Please use this identifier to cite or link to this item: http://buratest.brunel.ac.uk/handle/2438/11249
Title: The effect of compression ratio on the performance of a direct injection diesel engine
Authors: Aivaz Balian, Razmik
Advisors: Ladommatos, N
Keywords: Compression ratio;Direct injection diesel engine;Combustion;Brake mean effective pressure (BMEP);Internal combustion engines
Issue Date: 1990
Publisher: Brunel University
Abstract: This thesis considers the effect of compression ratio on the performance of a direct injection diesel engine. One aspect of engine performance is considered in great detail, namely the combustion performance at increased clearance volume. This aspect was of particular interest because variable compression ratio (VCR) systems normally operate by varying the clearance volume. The investigation relied upon results obtained both from experimental and computer simulating models. The experimental tests were carried out using a single-cylinder direct-injection diesel engine, under simulated turbocharged conditions at a reduced compression ratio. A number of one-dimensional computer models were developed; these simulate the induction and compression strokes, and the fuel spray trajectories in the presence of air swirl. The major objectives of the investigation were: to assess the benefits of VCR in terms of improvements in output power and fuel economy; to assess the effects on combustion of increased clearance volume, and investigate methods for ameliorating resulting problems; develop computational models which could aid understanding of the combustion process under varying clearance volume conditions. It was concluded that at the reduced compression ratio of 12.9:1 (compared to the standard value of 17.4:1 for the naturally-aspirated engine), brake mean effective pressure (BMEP) could be increased by more than 50%, and the brake specific fuel consumption (BSFC) could be reduced by more than 20%. These improvements were achieved without the maximum cylinder pressure or engine temperatures exceeding the highest values for the standard engine. Combustion performance deteriorated markedly, but certain modifications to the injection system proved successful in ameliorating the problems. These included: increase in the number of injector nozzle holes from 3 to 4, increase in injection rate by about 28%, advancing injection timing by about 6°CA. In addition, operation with weaker air fuel ratio, in the range of 30 to 40:1 reduced smoke emissions and improved BSFC. Use of intercooling under VCR conditions provided only modest gains in performance. The NO emission was found to be insensitive to engine operating conditions (fixed compression ratio of 12.9:1), as long as the peak cylinder pressure was maintained constant. Engine test results were used in order to assess the accuracy of four published correlations for predicting ignition delay. The best prediction of ignition delay with these correlations deviated by up to 50% from the measured values. The computer simulation models provided useful insights into the fuel distribution within the engine cylinder. It also became possible to quantify the interaction between the swirling air and the fuel sprays, using two parameters: the crosswind and impingement velocities of the fuel spray when it impinges on the piston-bowl walls. Tentative trends were identified which showed that high crosswind velocity coincided with lower smoke emissions and lower BSFC.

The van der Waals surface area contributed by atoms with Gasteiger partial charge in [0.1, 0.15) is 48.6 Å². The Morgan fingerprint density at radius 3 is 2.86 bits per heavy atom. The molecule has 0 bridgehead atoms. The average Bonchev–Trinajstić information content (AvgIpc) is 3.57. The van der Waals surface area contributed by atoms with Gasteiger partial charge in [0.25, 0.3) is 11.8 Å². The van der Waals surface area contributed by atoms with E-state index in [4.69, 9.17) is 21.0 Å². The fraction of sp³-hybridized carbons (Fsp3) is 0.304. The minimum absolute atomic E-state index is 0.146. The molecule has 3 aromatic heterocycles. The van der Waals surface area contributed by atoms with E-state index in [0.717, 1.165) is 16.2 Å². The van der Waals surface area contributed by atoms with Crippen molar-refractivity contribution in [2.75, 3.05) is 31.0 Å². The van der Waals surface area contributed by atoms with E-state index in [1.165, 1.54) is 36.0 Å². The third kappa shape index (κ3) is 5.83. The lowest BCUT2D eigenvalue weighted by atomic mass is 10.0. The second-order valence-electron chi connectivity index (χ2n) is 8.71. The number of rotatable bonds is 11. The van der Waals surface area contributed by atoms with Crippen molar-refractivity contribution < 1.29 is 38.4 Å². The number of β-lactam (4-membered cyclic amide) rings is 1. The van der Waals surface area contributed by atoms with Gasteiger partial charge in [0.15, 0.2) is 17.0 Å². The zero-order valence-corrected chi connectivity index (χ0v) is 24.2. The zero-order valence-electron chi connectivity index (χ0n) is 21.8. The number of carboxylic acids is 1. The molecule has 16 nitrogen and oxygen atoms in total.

Description: This thesis was submitted for the degree of Doctor of Philosophy and was awarded by Brunel University.
URI: http://bura.brunel.ac.uk/handle/2438/11249
Appears in Collections:Dept of Mechanical Aerospace and Civil Engineering Theses

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